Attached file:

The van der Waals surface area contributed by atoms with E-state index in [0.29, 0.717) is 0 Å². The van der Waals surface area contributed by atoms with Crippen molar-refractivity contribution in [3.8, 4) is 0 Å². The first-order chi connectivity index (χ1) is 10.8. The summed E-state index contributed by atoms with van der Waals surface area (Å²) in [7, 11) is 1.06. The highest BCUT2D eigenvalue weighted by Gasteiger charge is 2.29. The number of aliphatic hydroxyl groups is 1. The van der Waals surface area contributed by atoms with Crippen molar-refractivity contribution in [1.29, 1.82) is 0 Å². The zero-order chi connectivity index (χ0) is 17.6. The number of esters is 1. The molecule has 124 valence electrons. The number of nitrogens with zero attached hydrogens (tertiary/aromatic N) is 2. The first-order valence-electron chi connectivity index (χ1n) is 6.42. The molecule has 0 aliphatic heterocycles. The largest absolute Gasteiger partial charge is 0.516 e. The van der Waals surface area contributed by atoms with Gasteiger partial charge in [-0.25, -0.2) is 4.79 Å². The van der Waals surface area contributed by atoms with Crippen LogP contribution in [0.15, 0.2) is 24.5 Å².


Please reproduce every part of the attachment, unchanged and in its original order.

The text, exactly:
The van der Waals surface area contributed by atoms with E-state index in [0.29, 0.717) is 0 Å². The van der Waals surface area contributed by atoms with Crippen molar-refractivity contribution in [3.8, 4) is 0 Å². The first-order chi connectivity index (χ1) is 10.8. The summed E-state index contributed by atoms with van der Waals surface area (Å²) in [7, 11) is 1.06. The highest BCUT2D eigenvalue weighted by Gasteiger charge is 2.29. The number of aliphatic hydroxyl groups is 1. The van der Waals surface area contributed by atoms with Crippen molar-refractivity contribution in [1.29, 1.82) is 0 Å². The zero-order chi connectivity index (χ0) is 17.6. The number of esters is 1. The molecule has 124 valence electrons. The number of nitrogens with zero attached hydrogens (tertiary/aromatic N) is 2. The first-order valence-electron chi connectivity index (χ1n) is 6.42. The molecule has 0 aliphatic heterocycles. The largest absolute Gasteiger partial charge is 0.516 e. The van der Waals surface area contributed by atoms with Gasteiger partial charge in [-0.25, -0.2) is 4.79 Å². The van der Waals surface area contributed by atoms with Crippen LogP contribution in [0.15, 0.2) is 24.5 Å².